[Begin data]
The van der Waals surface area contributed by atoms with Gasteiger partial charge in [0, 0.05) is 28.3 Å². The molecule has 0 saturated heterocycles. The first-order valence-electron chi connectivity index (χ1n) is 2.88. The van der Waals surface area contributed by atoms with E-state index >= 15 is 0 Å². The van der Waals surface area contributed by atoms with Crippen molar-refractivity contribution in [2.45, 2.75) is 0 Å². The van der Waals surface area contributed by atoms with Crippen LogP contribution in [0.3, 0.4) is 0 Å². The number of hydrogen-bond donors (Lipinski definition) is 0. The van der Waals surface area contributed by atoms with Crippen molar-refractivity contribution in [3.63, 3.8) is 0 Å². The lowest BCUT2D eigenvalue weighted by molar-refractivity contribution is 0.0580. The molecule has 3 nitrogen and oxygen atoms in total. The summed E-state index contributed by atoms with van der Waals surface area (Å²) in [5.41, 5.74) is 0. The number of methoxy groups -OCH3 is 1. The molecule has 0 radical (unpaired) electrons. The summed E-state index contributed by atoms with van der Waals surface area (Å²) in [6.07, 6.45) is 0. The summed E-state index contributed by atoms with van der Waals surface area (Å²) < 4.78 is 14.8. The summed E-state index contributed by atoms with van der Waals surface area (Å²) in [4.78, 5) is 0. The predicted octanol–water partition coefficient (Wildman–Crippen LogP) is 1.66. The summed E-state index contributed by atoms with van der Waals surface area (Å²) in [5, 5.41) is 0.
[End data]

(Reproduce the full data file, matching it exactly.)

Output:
The van der Waals surface area contributed by atoms with Gasteiger partial charge in [0, 0.05) is 28.3 Å². The molecule has 0 saturated heterocycles. The first-order valence-electron chi connectivity index (χ1n) is 2.88. The van der Waals surface area contributed by atoms with E-state index >= 15 is 0 Å². The van der Waals surface area contributed by atoms with Crippen molar-refractivity contribution in [2.45, 2.75) is 0 Å². The van der Waals surface area contributed by atoms with Crippen LogP contribution in [0.3, 0.4) is 0 Å². The number of hydrogen-bond donors (Lipinski definition) is 0. The van der Waals surface area contributed by atoms with Crippen molar-refractivity contribution in [3.63, 3.8) is 0 Å². The lowest BCUT2D eigenvalue weighted by molar-refractivity contribution is 0.0580. The molecule has 3 nitrogen and oxygen atoms in total. The summed E-state index contributed by atoms with van der Waals surface area (Å²) in [5.41, 5.74) is 0. The number of methoxy groups -OCH3 is 1. The molecule has 0 radical (unpaired) electrons. The summed E-state index contributed by atoms with van der Waals surface area (Å²) in [6.07, 6.45) is 0. The summed E-state index contributed by atoms with van der Waals surface area (Å²) < 4.78 is 14.8. The summed E-state index contributed by atoms with van der Waals surface area (Å²) in [4.78, 5) is 0. The predicted octanol–water partition coefficient (Wildman–Crippen LogP) is 1.66. The summed E-state index contributed by atoms with van der Waals surface area (Å²) in [5, 5.41) is 0.